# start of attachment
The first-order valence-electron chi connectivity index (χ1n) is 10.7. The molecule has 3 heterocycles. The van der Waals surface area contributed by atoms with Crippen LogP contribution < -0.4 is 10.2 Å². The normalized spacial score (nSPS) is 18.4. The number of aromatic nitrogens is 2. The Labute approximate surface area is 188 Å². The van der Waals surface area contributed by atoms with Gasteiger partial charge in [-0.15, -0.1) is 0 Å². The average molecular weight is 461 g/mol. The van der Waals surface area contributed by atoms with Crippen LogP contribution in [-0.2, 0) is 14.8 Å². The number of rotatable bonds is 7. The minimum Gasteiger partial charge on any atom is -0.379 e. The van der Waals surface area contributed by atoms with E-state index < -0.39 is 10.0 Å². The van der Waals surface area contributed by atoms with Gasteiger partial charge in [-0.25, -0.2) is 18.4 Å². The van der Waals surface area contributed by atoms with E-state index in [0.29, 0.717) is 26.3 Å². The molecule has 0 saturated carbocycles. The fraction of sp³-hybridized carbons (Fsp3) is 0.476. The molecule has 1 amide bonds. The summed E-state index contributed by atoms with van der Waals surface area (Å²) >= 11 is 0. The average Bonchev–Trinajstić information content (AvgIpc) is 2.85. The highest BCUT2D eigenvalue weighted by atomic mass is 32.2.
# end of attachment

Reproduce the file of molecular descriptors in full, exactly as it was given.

The first-order valence-electron chi connectivity index (χ1n) is 10.7. The molecule has 3 heterocycles. The van der Waals surface area contributed by atoms with Crippen LogP contribution < -0.4 is 10.2 Å². The normalized spacial score (nSPS) is 18.4. The number of aromatic nitrogens is 2. The Labute approximate surface area is 188 Å². The van der Waals surface area contributed by atoms with Gasteiger partial charge in [-0.15, -0.1) is 0 Å². The average molecular weight is 461 g/mol. The van der Waals surface area contributed by atoms with Crippen LogP contribution in [-0.2, 0) is 14.8 Å². The number of rotatable bonds is 7. The minimum Gasteiger partial charge on any atom is -0.379 e. The van der Waals surface area contributed by atoms with E-state index < -0.39 is 10.0 Å². The van der Waals surface area contributed by atoms with Gasteiger partial charge in [-0.25, -0.2) is 18.4 Å². The van der Waals surface area contributed by atoms with E-state index in [0.29, 0.717) is 26.3 Å². The molecule has 0 saturated carbocycles. The fraction of sp³-hybridized carbons (Fsp3) is 0.476. The molecule has 1 amide bonds. The summed E-state index contributed by atoms with van der Waals surface area (Å²) >= 11 is 0. The average Bonchev–Trinajstić information content (AvgIpc) is 2.85. The highest BCUT2D eigenvalue weighted by atomic mass is 32.2.